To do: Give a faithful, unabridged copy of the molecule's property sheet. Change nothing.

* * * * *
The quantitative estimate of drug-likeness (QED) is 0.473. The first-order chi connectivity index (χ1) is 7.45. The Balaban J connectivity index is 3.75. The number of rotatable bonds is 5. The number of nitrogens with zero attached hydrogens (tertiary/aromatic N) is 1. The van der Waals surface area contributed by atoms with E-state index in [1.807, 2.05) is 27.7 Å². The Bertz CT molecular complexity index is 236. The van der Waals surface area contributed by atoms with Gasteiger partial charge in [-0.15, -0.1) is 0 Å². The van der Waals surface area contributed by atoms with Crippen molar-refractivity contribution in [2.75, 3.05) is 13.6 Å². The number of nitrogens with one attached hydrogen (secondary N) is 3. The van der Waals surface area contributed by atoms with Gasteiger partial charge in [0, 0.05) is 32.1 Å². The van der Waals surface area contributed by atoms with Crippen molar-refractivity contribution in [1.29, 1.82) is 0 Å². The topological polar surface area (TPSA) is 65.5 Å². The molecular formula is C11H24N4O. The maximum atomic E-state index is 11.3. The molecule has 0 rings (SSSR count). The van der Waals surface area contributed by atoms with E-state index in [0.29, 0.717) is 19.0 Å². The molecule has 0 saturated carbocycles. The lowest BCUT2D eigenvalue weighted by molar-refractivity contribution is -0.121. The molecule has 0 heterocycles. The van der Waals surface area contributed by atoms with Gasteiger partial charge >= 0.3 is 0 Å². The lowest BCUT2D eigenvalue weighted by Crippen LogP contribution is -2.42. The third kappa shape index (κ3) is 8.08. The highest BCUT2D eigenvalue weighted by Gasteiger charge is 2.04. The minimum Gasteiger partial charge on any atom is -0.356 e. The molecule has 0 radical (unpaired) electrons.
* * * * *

The quantitative estimate of drug-likeness (QED) is 0.473. The first-order chi connectivity index (χ1) is 7.45. The Balaban J connectivity index is 3.75. The number of rotatable bonds is 5. The number of nitrogens with zero attached hydrogens (tertiary/aromatic N) is 1. The van der Waals surface area contributed by atoms with E-state index in [1.807, 2.05) is 27.7 Å². The Bertz CT molecular complexity index is 236. The van der Waals surface area contributed by atoms with Gasteiger partial charge in [-0.15, -0.1) is 0 Å². The van der Waals surface area contributed by atoms with Crippen molar-refractivity contribution in [2.75, 3.05) is 13.6 Å². The number of nitrogens with one attached hydrogen (secondary N) is 3. The van der Waals surface area contributed by atoms with Gasteiger partial charge in [0, 0.05) is 32.1 Å². The van der Waals surface area contributed by atoms with Crippen molar-refractivity contribution in [1.29, 1.82) is 0 Å². The topological polar surface area (TPSA) is 65.5 Å². The molecular formula is C11H24N4O. The maximum atomic E-state index is 11.3. The molecule has 0 rings (SSSR count). The van der Waals surface area contributed by atoms with E-state index in [0.29, 0.717) is 19.0 Å². The molecule has 0 saturated carbocycles. The lowest BCUT2D eigenvalue weighted by molar-refractivity contribution is -0.121. The molecule has 0 heterocycles. The van der Waals surface area contributed by atoms with Gasteiger partial charge >= 0.3 is 0 Å². The lowest BCUT2D eigenvalue weighted by Crippen LogP contribution is -2.42. The third kappa shape index (κ3) is 8.08. The highest BCUT2D eigenvalue weighted by Gasteiger charge is 2.04. The minimum Gasteiger partial charge on any atom is -0.356 e. The molecule has 0 radical (unpaired) electrons.